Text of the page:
When will enough be enough? Another school shooting leaves us angry and confused. We must be the change this world needs. It starts with us.
Typically, I use my blog to share thoughts on music, provide tips and tricks I have learned over the years, and present some of my favorite pieces to whoever stops by. Not today. This may be more a spewing of the emotional mess my brain currently holds. After another school shooting, I am left hurting and angry. I know many of you are as well.
Why does this keep happening? What motivates these kids to commit such radial actions against those they grew up with? The people they know. I have no doubt they all attending birthday parties together, rode bikes down the street, or played video games at each others’ house.
The fact is school shooting keep happening. They have been since I was in high school. I still remember the Heath High School shooting on December 1, 1997. At the time I was attending Murray State University and Heath HS was less than an hour away. A couple years later, one of the survivors roomed next door to a friend of mine in a dorm. We got to know each other a bit.
April 20, 1999, was the Columbine HS massacre, where two perpetrators killed 13 people. They were also both killed.
None of this hit as close to home as the shootings at Mattoon High School – a community in which I lived for three years – and Marshall County High School – where I know teachers at the school and people from the community.
This is not a new thing. Since the 1950s, the United States witnesses at least 17 school shooting per decade. However, since 2010, we have already witnessed 143 shootings. As much as I want to say there is good news in this, whether it is the fact no one was hurt or killed in many of these atrocities, I can’t.
Enough is enough
Look, I don’t have the answers to the solution. More control of guns? Sure. Better identification mental illness and access to treatment? Yes. Teaching our boys that being a man does not mean acting tough and responding with violence? Absolutely. I believe these events occur for a multitude of reasons and I am not here to hash them all out.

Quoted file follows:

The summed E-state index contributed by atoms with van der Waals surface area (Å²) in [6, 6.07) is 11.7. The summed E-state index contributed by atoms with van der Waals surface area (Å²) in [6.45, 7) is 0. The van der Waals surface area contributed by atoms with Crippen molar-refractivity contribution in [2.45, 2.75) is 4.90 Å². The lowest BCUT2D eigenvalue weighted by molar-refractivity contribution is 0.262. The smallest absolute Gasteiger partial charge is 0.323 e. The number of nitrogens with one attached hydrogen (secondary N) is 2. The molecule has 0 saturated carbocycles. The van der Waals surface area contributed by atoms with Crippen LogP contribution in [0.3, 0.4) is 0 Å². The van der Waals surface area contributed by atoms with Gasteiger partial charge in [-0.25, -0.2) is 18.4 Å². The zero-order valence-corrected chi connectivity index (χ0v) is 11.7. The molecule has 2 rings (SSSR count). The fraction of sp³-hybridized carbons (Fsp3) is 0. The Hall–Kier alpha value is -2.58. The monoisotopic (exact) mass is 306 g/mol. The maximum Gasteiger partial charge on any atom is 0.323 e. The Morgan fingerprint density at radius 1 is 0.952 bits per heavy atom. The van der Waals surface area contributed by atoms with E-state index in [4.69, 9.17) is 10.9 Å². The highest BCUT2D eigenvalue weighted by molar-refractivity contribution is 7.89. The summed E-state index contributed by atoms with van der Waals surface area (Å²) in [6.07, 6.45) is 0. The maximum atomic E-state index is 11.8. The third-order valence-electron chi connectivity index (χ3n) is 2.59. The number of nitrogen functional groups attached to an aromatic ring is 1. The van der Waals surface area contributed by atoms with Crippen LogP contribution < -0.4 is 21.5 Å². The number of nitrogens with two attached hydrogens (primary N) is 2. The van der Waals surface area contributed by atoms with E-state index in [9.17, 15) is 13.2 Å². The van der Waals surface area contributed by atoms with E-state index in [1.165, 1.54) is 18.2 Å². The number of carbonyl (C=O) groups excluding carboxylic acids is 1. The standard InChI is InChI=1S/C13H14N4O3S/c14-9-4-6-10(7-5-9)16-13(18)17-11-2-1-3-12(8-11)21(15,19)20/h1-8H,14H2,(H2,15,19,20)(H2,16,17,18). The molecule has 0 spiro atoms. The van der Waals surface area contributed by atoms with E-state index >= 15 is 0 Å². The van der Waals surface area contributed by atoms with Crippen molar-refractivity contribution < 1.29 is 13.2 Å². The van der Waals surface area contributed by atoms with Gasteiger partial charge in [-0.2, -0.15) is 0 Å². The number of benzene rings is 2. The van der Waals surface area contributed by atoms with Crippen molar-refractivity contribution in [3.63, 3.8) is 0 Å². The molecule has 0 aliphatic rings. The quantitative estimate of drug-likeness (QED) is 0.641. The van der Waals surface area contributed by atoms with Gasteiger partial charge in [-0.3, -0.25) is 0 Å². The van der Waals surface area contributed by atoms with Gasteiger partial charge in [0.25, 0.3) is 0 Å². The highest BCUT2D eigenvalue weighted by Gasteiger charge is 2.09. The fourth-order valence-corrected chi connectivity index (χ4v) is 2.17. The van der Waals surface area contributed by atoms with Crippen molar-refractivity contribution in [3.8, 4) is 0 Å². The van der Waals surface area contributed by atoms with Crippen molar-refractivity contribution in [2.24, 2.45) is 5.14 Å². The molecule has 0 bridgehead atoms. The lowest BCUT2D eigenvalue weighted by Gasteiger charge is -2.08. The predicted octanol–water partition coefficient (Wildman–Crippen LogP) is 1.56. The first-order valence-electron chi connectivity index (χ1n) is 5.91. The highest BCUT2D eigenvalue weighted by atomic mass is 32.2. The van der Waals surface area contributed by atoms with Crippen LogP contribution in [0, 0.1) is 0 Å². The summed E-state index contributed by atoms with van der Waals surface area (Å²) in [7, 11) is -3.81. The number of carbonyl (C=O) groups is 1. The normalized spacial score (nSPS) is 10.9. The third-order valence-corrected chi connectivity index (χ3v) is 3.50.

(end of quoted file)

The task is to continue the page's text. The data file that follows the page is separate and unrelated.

After the Columbine Massacre, composer Frank Ticheli was commissioned to write a musical response to the tragedy. In the work, Ticheli incorporated a quote from the Alma Mater of Columbine High School. To this day it is one of the most moving pieces in the wind band repertoire.
While I don’t know the answers to the situations that our nation faces, here is what I know we can do.
- Love people. Care for the people around us and provide them a shoulder to cry on and an ear for listening.
- Stand up. When we see injustice, including bullying or acts of oppression, stand up. Let people know we will no longer tolerate hate. No based on religion, creed, orientation, or race.
- Raise your voice. Contact your governmental representatives and let them know we desire change.
- Love yourself. Take care of yourself. Find joy in who you are and what you do. I have always found it interesting that Jesus says in the Bible to “love your neighbor as yourself.” If we hate ourselves, we hate our neighbors.
We want change, and we must start the change.
As for me, I take this quote from Leonard Bernstein as my guide.